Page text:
Immigration For Members

How to stay in Germany after graduating from a German university

Aaron Burnett
Aaron Burnett - [email protected]
How to stay in Germany after graduating from a German university
Students listen to a lecture at Hannover University. Photo: picture alliance/dpa | Julian Stratenschulte

If you’ve finished up your studies in Germany – either at a university or accredited technical institute – your path to staying is a little simpler than it is for most people, even other skilled workers.


With the German economy currently needing about 400,000 new skilled workers a year just to fill the current gaps in the labour market, foreign students graduating from German universities are in particularly high demand.

Having already spent years in the country, with experience in both the German language and how the country works bureaucratically – as well as training in Germany itself, the country is keen to keep recent graduate students here.

If you’re about to graduate from a German educational institution, there’s a few key ways staying here to work is just a little bit simpler – provided you get the right paperwork in order after graduation.

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A generous residence grace period to find a job

One key advantage recent non-EU graduates have – even over other skilled jobseekers – is the amount of time they have to find a job before they have to leave the country.

Rather than leave the country as soon as you graduate, you can simply convert your student residence permit into a special type of jobseeker’s visa.

What’s more, your official date isn’t typically the day of your graduation ceremony, but rather the official end of the semester. That might end up being months after you actually hand in your last thesis, paper, or final exam. So you have time to do the necessary bureaucracy after you finish your studies (provided you're quick!).

Visa application forms

Visa application forms at Hamburg Foreigner's Office. Recent graduates of German universities are entitled to a special type of jobseeker's visa, and a shorter wait to permanent residence if they find a job. Photo: picture alliance/dpa | Jonas Walzberg

Furthermore, the jobseeker’s visa a recent graduate in Germany gets has several advantages over a standard jobseeker’s visa.

Firstly, recent non-EU graduates may stay in Germany for up to 18 months to look for a job that matches their qualifications. Those with a regular jobseeker’s visa are only given six months by comparison.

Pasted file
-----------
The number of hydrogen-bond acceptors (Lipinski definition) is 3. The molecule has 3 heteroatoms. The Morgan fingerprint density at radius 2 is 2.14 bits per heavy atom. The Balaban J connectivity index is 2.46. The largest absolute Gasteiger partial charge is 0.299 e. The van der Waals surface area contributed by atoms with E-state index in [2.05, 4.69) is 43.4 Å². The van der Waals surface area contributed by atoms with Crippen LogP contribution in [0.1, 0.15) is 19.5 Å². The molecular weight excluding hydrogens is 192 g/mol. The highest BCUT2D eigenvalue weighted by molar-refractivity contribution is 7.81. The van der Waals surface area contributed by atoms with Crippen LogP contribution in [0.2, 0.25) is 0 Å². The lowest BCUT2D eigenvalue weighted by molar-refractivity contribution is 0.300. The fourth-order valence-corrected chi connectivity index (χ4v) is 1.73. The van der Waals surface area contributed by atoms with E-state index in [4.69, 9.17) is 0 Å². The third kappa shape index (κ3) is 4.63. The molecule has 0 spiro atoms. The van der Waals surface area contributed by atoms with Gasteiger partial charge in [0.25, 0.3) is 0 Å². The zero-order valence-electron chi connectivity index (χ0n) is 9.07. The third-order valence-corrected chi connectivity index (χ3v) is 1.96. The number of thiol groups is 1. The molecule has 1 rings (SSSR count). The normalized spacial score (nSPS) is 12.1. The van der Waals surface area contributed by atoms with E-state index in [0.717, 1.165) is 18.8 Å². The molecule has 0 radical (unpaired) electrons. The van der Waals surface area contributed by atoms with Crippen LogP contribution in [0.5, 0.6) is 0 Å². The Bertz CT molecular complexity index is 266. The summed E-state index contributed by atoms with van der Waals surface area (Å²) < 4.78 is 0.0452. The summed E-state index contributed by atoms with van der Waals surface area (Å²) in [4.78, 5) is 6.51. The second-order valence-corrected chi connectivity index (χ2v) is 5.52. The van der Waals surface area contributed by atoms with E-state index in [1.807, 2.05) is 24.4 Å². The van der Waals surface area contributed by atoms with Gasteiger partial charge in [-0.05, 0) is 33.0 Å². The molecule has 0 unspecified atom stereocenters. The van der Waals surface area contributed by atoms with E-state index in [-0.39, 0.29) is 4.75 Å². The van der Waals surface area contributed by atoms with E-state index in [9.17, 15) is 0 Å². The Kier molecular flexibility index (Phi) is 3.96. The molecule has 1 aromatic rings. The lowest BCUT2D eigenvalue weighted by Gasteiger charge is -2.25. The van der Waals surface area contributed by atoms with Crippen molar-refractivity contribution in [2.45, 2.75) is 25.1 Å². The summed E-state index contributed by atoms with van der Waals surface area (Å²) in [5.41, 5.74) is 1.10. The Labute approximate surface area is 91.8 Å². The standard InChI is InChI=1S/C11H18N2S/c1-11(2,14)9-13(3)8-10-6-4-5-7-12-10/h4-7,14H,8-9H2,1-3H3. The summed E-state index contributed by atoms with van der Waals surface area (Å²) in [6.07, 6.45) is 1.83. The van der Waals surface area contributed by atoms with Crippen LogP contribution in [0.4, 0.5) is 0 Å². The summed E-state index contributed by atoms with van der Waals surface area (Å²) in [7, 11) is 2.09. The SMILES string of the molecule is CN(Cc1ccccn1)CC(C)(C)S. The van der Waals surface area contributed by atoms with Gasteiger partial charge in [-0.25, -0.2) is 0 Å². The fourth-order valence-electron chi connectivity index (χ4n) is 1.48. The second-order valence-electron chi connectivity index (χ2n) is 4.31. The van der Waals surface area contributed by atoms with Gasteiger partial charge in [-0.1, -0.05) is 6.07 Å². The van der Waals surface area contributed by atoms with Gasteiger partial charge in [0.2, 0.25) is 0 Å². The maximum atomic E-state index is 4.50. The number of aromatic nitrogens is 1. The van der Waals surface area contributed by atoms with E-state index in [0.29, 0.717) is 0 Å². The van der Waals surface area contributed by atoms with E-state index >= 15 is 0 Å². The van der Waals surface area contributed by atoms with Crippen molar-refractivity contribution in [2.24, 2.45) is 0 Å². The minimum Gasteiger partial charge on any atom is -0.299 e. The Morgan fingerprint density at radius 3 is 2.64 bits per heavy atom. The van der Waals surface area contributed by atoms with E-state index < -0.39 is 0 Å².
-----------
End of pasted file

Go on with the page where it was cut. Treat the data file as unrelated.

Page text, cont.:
Recent graduates can also work without restrictions – for example in temporary or part-time jobs – while they look for the full-time gig that matches their qualifications. People on a regular jobseeker’s visa cannot do this.

Once you have a job offer, or have started a business that matches your qualifications, you can convert your jobseeker’s visa into the relevant residence permit. People starting up a business or working as freelancers may have to submit a business plan to have their permit approved, just as successful job applicants submit their job offers.

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What visa do I convert to after I get a job or start a business?

Once you have a job offer, you can convert from your graduate jobseeker’s visa to a work visa for qualified professionals or researchers, an EU Blue Card, a start-up founder visa, or a freelancer visa.

A work visa or EU Blue Card can be made valid for up to four years, and you can apply for a settlement permit – or permanent residence in Germany – after only two years of being employed instead of the regular four years it normally takes.

Once you have a permanent residence permit, you have unrestricted access to the German labour market, with your visa not being dependent on the length of your employment contract. You’re also no longer restricted to the field of your academic qualification.

An EU Blue Card will typically require the applicant to have a job offer with a salary of at least €56,400 per year, unless they’re working as a doctor, engineer, IT specialist, mathematician, or natural scientist. In this case, they’ll need a minimum annual. salary of €43,992.

Start-up founder visas can be granted for up to three years and freelance visas for up to two years. Both can be renewed and ultimately converted into permanent residence permits.

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Ultimately, recent graduates have both a longer and easier time of finding a job in Germany following graduation. Once they have a job, their path to permanent residence is also generally faster – leaving them with quite a few significant advantages over regular jobseekers.



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